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Proceedings Paper

Assessment of opto-mechanical behavior of biological samples by interferometry
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Paper Abstract

Optoacoustic imaging is a relatively novel biomedical imaging modality that relies on the absorption of light to create pressure transients that can be detected ultrasonically. In most scientific communications, the source of tissue contrast has been described as primarily optical. However, the thermomecahnical properties of tissue, as expressed through the Gruneisen coefficient, also affect the optoacoustic signal. To investigate the effect of thermomechanical tissue properties short pulses (~ 6.5 ns) from an optical parametric oscillator at 750 nm were used to irradiate coagulated and uncoagulated tissue-mimicking albumen phantoms, to emulate normal tissue and tissue that has been heated. The phantoms respond to the laser-induced stress by thermoelastic expansion. This thermomechanical behavior of the samples was assessed using an interferometric system capable of measuring transient displacements with a temporal resolution of less than 10 ns and a spatial resolution of < 10 nm. The experimental measurement allowed determination of the Gruneisen coefficient which is an important thermo-mechanical sample property that can affect generation of optoacoustic signals. An increase in the value of Gruneisen coefficient of 65% was measured when phantoms were coagulated compared to uncoagulated phantoms, consistent with the stiffening of the tissue mimicking material. This suggests that for thermal therapy the changes in the Gruneisen coefficient are also an important source of optoacoustic contrast.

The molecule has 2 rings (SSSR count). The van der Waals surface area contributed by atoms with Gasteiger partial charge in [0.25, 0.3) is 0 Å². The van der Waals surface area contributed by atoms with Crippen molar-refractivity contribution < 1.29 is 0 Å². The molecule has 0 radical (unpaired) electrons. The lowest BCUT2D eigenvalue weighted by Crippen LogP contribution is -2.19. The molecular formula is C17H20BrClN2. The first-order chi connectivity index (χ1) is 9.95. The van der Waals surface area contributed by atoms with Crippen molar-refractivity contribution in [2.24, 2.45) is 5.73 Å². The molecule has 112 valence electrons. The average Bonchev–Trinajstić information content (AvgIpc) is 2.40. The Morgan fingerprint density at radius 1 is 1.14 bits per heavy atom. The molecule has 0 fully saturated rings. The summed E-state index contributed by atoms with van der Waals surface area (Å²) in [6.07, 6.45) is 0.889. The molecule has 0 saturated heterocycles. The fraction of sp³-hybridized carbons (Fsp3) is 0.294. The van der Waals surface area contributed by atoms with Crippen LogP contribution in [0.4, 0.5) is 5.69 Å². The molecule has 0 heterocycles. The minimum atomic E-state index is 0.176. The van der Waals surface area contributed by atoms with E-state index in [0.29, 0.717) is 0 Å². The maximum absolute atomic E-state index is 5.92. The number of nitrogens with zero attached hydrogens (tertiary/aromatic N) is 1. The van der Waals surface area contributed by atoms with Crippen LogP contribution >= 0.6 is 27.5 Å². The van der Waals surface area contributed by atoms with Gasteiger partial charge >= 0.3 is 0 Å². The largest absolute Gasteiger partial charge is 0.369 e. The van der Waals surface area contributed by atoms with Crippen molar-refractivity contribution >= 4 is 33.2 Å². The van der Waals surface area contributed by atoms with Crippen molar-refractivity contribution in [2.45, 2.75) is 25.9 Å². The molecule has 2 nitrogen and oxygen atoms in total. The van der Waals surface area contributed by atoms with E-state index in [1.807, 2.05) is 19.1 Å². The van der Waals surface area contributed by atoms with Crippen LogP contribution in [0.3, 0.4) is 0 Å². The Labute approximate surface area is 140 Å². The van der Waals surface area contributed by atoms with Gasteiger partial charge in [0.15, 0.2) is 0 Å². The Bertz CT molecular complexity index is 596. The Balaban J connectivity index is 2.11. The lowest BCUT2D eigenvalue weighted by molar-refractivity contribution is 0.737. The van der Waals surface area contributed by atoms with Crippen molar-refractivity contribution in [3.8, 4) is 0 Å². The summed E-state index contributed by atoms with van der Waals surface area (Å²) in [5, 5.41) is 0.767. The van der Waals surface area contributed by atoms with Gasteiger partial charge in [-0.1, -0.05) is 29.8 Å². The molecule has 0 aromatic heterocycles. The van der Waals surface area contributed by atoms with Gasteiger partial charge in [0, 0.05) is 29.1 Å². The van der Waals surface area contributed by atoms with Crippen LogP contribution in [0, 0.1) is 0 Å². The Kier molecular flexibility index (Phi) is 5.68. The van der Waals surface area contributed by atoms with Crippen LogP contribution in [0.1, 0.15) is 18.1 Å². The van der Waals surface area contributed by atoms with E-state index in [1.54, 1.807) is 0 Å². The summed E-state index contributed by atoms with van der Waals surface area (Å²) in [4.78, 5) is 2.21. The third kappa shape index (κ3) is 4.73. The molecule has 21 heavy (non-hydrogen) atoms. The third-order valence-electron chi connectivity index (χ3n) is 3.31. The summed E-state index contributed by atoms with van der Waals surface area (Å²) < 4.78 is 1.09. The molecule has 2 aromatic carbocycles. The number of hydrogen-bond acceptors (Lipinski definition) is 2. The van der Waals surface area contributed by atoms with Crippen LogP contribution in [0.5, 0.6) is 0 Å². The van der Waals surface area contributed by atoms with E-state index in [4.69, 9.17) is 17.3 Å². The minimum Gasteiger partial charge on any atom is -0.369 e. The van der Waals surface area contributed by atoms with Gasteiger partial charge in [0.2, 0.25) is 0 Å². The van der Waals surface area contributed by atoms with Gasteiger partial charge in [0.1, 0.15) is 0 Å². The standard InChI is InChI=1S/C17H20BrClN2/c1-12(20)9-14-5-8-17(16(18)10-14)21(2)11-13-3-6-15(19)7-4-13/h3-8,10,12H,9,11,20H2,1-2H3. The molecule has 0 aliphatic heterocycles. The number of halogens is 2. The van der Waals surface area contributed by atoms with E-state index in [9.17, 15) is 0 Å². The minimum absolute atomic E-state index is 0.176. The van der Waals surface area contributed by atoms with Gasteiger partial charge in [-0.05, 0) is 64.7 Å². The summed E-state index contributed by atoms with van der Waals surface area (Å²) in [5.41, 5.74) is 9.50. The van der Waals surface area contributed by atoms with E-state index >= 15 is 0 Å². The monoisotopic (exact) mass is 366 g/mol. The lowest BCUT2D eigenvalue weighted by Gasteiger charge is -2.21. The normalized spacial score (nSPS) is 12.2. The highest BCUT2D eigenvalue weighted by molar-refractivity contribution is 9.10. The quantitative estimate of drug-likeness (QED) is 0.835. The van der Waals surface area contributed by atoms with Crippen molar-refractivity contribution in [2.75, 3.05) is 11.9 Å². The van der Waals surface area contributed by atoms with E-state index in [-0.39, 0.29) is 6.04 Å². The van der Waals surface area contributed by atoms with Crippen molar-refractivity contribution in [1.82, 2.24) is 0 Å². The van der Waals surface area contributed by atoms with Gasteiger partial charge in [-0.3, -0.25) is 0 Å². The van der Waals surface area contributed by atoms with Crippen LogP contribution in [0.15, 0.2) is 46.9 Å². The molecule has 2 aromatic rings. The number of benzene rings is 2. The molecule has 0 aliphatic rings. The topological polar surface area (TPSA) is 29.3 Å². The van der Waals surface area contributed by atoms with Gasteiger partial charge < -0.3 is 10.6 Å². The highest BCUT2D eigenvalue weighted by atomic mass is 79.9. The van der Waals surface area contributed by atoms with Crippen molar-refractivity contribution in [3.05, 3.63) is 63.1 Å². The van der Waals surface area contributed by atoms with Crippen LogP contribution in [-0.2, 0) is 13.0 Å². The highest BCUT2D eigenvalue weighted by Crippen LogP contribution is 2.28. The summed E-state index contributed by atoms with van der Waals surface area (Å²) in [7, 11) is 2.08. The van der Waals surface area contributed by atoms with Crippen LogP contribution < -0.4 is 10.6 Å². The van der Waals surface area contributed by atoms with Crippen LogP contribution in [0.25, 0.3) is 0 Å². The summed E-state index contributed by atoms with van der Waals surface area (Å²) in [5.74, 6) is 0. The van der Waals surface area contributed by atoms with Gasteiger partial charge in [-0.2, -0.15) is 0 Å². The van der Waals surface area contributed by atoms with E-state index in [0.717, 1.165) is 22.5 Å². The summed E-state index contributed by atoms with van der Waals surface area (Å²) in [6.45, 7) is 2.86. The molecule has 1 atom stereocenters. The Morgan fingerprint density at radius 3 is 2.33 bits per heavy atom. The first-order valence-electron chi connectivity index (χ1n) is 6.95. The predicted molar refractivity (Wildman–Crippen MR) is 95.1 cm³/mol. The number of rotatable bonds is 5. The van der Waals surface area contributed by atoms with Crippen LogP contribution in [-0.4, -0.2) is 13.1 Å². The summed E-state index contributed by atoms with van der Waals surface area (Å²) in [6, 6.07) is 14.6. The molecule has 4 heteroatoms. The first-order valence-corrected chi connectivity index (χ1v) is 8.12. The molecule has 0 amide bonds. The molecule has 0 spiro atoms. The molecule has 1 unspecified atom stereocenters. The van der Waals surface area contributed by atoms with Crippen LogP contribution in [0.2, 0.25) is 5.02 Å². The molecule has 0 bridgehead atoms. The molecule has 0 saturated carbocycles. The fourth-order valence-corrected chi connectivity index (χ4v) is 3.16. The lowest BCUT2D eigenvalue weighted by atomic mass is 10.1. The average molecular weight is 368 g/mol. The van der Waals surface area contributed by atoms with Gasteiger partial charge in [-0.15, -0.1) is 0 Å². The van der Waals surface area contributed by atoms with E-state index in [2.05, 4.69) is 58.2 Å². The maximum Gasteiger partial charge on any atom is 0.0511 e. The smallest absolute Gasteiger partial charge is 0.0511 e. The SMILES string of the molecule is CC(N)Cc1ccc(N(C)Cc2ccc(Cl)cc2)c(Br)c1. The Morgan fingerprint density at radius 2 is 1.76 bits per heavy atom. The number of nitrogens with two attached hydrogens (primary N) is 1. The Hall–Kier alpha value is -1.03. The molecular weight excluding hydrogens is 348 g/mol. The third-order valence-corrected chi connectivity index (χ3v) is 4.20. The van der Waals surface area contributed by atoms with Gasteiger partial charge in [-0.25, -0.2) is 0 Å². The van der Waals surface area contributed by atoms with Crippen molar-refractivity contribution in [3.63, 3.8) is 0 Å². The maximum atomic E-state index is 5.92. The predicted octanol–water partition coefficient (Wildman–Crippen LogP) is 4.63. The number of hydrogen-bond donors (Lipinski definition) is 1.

Paper Details

Date Published: 24 February 2009
PDF: 7 pages
Proc. SPIE 7177, Photons Plus Ultrasound: Imaging and Sensing 2009, 71771X (24 February 2009); doi: 10.1117/12.809094
Show Author Affiliations
Behrouz Soroushian, Ryerson Univ. (Canada)
William M. Whelan, Univ. of Prince Edward Island (Canada)
Michael C. Kolios, Ryerson Univ. (Canada)

Published in SPIE Proceedings Vol. 7177:
Photons Plus Ultrasound: Imaging and Sensing 2009
Alexander A. Oraevsky; Lihong V. Wang, Editor(s)

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